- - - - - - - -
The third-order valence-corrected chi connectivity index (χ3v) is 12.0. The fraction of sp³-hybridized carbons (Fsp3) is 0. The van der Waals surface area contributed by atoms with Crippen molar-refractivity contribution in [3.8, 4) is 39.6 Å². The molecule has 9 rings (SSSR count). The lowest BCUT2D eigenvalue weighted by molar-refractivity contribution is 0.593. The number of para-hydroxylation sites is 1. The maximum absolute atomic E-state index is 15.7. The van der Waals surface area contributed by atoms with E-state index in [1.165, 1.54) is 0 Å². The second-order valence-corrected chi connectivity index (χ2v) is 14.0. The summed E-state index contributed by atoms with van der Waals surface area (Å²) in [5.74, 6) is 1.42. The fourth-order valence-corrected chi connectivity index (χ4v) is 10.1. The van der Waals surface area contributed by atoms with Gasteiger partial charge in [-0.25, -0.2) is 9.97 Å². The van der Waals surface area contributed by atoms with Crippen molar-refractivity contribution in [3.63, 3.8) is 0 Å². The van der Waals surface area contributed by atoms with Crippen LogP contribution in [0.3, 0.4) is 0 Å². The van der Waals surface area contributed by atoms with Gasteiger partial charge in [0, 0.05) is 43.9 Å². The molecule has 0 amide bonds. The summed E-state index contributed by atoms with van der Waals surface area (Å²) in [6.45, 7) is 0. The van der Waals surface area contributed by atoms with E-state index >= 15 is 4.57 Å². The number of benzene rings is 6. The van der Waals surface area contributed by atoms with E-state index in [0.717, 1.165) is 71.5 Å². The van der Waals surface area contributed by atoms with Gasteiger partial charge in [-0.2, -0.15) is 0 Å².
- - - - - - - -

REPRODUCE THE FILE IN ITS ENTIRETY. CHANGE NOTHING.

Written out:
The third-order valence-corrected chi connectivity index (χ3v) is 12.0. The fraction of sp³-hybridized carbons (Fsp3) is 0. The van der Waals surface area contributed by atoms with Crippen molar-refractivity contribution in [3.8, 4) is 39.6 Å². The molecule has 9 rings (SSSR count). The lowest BCUT2D eigenvalue weighted by molar-refractivity contribution is 0.593. The number of para-hydroxylation sites is 1. The maximum absolute atomic E-state index is 15.7. The van der Waals surface area contributed by atoms with E-state index in [1.165, 1.54) is 0 Å². The second-order valence-corrected chi connectivity index (χ2v) is 14.0. The summed E-state index contributed by atoms with van der Waals surface area (Å²) in [5.74, 6) is 1.42. The fourth-order valence-corrected chi connectivity index (χ4v) is 10.1. The van der Waals surface area contributed by atoms with Gasteiger partial charge in [-0.25, -0.2) is 9.97 Å². The van der Waals surface area contributed by atoms with Crippen molar-refractivity contribution in [3.63, 3.8) is 0 Å². The van der Waals surface area contributed by atoms with Crippen LogP contribution in [0.3, 0.4) is 0 Å². The van der Waals surface area contributed by atoms with Gasteiger partial charge in [0, 0.05) is 43.9 Å². The molecule has 0 amide bonds. The summed E-state index contributed by atoms with van der Waals surface area (Å²) in [6.45, 7) is 0. The van der Waals surface area contributed by atoms with E-state index >= 15 is 4.57 Å². The number of benzene rings is 6. The van der Waals surface area contributed by atoms with E-state index in [0.717, 1.165) is 71.5 Å². The van der Waals surface area contributed by atoms with Gasteiger partial charge in [-0.2, -0.15) is 0 Å².